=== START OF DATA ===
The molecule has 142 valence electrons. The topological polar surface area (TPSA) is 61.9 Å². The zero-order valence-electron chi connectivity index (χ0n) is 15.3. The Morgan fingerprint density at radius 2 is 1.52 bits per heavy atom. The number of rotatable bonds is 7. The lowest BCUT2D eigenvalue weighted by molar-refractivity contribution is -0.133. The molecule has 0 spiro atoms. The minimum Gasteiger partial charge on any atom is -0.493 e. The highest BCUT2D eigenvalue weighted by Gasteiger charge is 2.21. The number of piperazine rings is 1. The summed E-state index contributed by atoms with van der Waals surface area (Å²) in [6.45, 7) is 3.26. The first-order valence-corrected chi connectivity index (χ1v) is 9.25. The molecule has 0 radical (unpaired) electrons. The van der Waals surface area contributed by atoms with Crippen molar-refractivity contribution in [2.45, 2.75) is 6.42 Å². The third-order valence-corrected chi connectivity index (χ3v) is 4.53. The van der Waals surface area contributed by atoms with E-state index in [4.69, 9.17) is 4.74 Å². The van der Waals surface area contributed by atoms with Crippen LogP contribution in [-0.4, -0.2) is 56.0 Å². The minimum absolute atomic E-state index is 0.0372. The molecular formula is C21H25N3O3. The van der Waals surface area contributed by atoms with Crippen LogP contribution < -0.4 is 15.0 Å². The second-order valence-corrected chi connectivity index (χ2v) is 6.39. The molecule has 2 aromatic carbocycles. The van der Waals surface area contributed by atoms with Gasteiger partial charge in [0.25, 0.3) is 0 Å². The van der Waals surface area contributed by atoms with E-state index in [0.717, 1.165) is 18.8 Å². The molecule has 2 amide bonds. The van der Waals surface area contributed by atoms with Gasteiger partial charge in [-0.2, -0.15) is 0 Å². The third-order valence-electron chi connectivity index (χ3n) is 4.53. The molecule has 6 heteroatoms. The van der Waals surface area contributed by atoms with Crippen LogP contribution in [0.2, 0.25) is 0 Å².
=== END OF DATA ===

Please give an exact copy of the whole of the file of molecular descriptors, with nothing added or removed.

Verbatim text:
The molecule has 142 valence electrons. The topological polar surface area (TPSA) is 61.9 Å². The zero-order valence-electron chi connectivity index (χ0n) is 15.3. The Morgan fingerprint density at radius 2 is 1.52 bits per heavy atom. The number of rotatable bonds is 7. The lowest BCUT2D eigenvalue weighted by molar-refractivity contribution is -0.133. The molecule has 0 spiro atoms. The minimum Gasteiger partial charge on any atom is -0.493 e. The highest BCUT2D eigenvalue weighted by Gasteiger charge is 2.21. The number of piperazine rings is 1. The summed E-state index contributed by atoms with van der Waals surface area (Å²) in [6.45, 7) is 3.26. The first-order valence-corrected chi connectivity index (χ1v) is 9.25. The molecule has 0 radical (unpaired) electrons. The van der Waals surface area contributed by atoms with Crippen molar-refractivity contribution in [2.45, 2.75) is 6.42 Å². The third-order valence-corrected chi connectivity index (χ3v) is 4.53. The van der Waals surface area contributed by atoms with E-state index in [4.69, 9.17) is 4.74 Å². The van der Waals surface area contributed by atoms with Crippen LogP contribution in [-0.4, -0.2) is 56.0 Å². The minimum absolute atomic E-state index is 0.0372. The molecular formula is C21H25N3O3. The van der Waals surface area contributed by atoms with Crippen LogP contribution < -0.4 is 15.0 Å². The second-order valence-corrected chi connectivity index (χ2v) is 6.39. The molecule has 2 aromatic carbocycles. The van der Waals surface area contributed by atoms with Gasteiger partial charge in [0.25, 0.3) is 0 Å². The van der Waals surface area contributed by atoms with E-state index in [0.717, 1.165) is 18.8 Å². The molecule has 2 amide bonds. The van der Waals surface area contributed by atoms with Gasteiger partial charge in [-0.2, -0.15) is 0 Å². The third-order valence-electron chi connectivity index (χ3n) is 4.53. The molecule has 6 heteroatoms. The van der Waals surface area contributed by atoms with Crippen LogP contribution in [0.2, 0.25) is 0 Å².